Food Pantry Demand Up as Benefit Cuts Take Hold
By Dave Franzman, Reporter
CEDAR RAPIDS, Iowa- Food pantries call this time of year the “giving season” as many groups conduct food drives to fill shelves. But it may take more giving than usual to meet some of the increased demand.
The Supplemental Nutrition Assistance Program (SNAP) recipients saw a 13.6 percent cut in benefits beginning the first of November. For a family of four, on what’s still largely called food stamps, the reduction adds up to $36.00 per month. And fewer federal dollars is starting to have an impact on area food banks. One organizer summed it up—demand the last few weeks is up and donations haven’t kept pace. Now the concern is whether this is a temporary blip as families adjust to the reductions or whether it’s the “new normal” that food pantries will have to meet in the future.
At the Linn Community Food Bank, a normal day usually means serving 12 to 20 families. But since the SNAP reductions took effect on November 1st, that daily number is closer to 35.
Dave DeWolf, who oversees the buying and stocking for Linn Community, said this is the time of year when food pantries depend on donor drives to fill shelves that will last until spring or summer. But if donated items go out as fast as they come in, then that’s a potential problem.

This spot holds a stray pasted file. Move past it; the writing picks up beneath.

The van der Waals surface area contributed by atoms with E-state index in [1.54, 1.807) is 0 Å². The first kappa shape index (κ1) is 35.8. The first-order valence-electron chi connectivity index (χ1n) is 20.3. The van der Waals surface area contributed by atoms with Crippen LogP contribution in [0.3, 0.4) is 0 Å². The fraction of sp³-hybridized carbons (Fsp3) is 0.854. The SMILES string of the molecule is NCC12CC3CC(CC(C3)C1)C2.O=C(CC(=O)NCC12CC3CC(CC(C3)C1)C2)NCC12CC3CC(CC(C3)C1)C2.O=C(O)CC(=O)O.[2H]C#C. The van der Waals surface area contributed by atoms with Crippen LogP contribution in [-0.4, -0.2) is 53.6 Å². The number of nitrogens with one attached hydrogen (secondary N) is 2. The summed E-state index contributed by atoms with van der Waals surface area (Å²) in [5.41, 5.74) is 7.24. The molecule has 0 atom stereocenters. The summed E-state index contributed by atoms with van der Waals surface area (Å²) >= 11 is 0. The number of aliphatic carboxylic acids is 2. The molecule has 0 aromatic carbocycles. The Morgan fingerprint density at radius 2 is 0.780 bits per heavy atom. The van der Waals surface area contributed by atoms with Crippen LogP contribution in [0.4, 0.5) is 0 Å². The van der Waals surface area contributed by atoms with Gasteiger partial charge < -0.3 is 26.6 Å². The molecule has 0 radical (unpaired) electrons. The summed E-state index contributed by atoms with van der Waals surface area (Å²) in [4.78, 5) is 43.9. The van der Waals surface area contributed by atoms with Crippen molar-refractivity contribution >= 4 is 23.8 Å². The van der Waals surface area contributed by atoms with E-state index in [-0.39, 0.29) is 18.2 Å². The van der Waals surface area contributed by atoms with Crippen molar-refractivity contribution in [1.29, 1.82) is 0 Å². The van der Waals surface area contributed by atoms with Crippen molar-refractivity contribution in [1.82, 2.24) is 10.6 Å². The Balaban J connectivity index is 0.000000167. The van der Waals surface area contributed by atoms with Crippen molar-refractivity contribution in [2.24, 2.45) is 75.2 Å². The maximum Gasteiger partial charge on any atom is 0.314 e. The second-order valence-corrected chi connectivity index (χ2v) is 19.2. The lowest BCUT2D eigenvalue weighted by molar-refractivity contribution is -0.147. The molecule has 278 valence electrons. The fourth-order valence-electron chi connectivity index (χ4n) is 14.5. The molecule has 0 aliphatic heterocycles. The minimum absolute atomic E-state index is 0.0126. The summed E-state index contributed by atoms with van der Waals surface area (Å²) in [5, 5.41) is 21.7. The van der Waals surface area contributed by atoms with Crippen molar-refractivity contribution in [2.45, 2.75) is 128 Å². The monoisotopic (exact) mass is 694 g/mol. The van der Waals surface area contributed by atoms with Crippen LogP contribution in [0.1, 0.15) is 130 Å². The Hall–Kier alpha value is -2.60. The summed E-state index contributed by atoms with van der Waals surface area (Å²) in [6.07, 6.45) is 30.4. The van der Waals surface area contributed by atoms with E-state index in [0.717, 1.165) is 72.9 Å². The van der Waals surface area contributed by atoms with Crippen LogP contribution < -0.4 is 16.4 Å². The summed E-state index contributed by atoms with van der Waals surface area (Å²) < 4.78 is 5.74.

“Last year we did 11,300 people. We’re already at 13,000 right now. I anticipate the end of this month and next month we’ll be close to 14,000. We’re growing about 20-25 percent a year,” DeWolf said.
HACAP’s food reservoir supplies 99 programs, like Linn Community, in seven eastern Iowa counties.
Amanda Pieper, HACAP food reservoir director, said she’s hearing many of the same stories from different food banks this month.
“My fingers are crossed we’ll get through it and this is the peak because it’s the first month (of benefit reductions). But it’s scary out there,” Pieper said.
The three months from October through December are the peak time for food pantry donations. But even in good years, what’s given now won’t last the whole year.
Pieper said if demand on the food pantries stays high, then one solution may be an emphasis on food drives at other times of the year or asking groups to “double up” on their collections.
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